• hannah

    I can easily read 4 or more books at the same time and have no problem switching back and forth. I don’t usually do this for whatever reason. Lately I’m really slow in finishing nonfiction books so I’ll read them over a course of several months whereas I can devour a novel in matter of days. If I read several books in the same subgenre (such as cozy mysteries or historical romance) the details of each book sometimes blend together a bit. For that reason, I’d like to try to alternate genres more often, unless I start reading a series that’s just too good to stop!

    I was going to mention the Outlander series as a recommendation for an excellent audiobook (the unabridged versions in particular narrated by Davina Porter) Looks like you’ve already read the series, though.

  • Patricia Snyder

    Any list which centers on “snow” has to contain Orhan Pamuk’s “Snow” and Peter Hoeg’s “Smilla’s Sense of Snow.” They are both international classics.

  • Awolverton

    I normally read/listen to five or six at a time: one novel, one non-fiction (both actual books), one graphic novel, one audiobook on CD in my car, another audiobook on my iPod for running or doing things around the house, and maybe a short story collection or anthology (in print). Chaotic, but I don’t know any other way!

  • I used to be a monogamist, but these days I’m usually juggling 3-4. I read one fiction, one non-fiction, and one audio. I do read some on an ereader, but I don’t differentiate on that basis. Sometimes I have a fourth one going if I’m not particularly invested in a book I’m reading for one of my book groups–particularly if it is non-fiction.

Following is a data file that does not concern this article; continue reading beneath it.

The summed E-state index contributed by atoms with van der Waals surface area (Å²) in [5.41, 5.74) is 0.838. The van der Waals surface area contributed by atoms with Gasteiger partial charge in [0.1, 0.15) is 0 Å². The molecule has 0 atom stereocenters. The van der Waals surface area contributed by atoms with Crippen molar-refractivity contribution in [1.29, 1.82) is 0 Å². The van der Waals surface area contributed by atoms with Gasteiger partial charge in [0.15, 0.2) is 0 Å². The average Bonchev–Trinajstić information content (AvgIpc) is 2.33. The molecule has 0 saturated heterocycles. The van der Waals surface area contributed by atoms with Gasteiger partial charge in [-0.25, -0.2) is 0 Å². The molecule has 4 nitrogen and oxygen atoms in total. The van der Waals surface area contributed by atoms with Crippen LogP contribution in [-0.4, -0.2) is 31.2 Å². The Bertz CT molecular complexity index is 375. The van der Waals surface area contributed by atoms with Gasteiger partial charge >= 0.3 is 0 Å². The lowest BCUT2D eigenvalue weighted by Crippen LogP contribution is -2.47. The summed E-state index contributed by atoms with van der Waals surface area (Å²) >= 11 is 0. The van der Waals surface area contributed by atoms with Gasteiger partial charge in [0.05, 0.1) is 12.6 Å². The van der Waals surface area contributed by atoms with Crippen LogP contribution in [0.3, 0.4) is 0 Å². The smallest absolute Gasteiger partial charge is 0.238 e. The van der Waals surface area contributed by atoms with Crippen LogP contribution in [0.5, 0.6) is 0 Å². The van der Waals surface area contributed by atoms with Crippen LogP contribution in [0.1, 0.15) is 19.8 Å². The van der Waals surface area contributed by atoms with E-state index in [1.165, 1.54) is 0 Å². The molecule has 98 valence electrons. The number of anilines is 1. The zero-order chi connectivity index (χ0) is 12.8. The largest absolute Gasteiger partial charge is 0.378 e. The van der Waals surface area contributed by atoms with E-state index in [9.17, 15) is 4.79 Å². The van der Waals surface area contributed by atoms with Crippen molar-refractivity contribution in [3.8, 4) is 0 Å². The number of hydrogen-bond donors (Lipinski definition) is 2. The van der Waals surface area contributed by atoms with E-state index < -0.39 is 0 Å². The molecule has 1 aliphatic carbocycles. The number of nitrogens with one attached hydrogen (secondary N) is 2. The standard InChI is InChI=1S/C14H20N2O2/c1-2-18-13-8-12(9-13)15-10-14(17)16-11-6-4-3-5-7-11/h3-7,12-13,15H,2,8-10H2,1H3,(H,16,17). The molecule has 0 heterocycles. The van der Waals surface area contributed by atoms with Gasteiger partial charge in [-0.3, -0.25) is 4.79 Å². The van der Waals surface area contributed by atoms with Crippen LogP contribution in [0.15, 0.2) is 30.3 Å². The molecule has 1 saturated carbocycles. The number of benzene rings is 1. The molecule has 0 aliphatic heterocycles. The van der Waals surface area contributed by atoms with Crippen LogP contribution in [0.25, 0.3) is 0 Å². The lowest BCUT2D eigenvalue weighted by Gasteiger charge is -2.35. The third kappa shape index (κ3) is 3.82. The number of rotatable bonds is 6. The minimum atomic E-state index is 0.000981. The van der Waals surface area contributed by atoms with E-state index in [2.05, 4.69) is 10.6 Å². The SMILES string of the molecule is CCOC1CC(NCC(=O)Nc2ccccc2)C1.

• Linda

    I reached a high at one point of juggling 8 books at the same time. At this precise moment, I’m only working on 4 actively – I have a few others I have temporarily put down.

    Note about the Gabaldon series, “A Breath of Snow and Ashes” is number 6 of the 7 published. I turn my nose up when someone says “romance” (I live it, not read it!), but these are so much more. I encourage anyone to read one. Ms. Gabaldon does her homework as far as the history – I know because she included one of MY ancestors in one of the books. If that wasn’t a thrill to read!

  • Linda

    I reached a high at one point of juggling 8 books at the same time. At this precise moment, I’m only working on 4 actively – I have a few others I have temporarily put down.

    Note about the Gabaldon series, “A Breath of Snow and Ashes” is number 6 of the 7 published. I turn my nose up when someone says “romance” (I live it, not read it!), but these are so much more. I encourage anyone to read one. Ms. Gabaldon does her homework as far as the history – I know because she included one of MY ancestors in one of the books. If that wasn’t a thrill to read!

  • Anonymous

    I am currently juggling 7 books at the moment. One is a book club book, one is for the war and peace read-a-long, one is an audiobook, and the others are books I want to read for various reasons. Seems the book club book and war and peace are winning out as my main reads at the moment.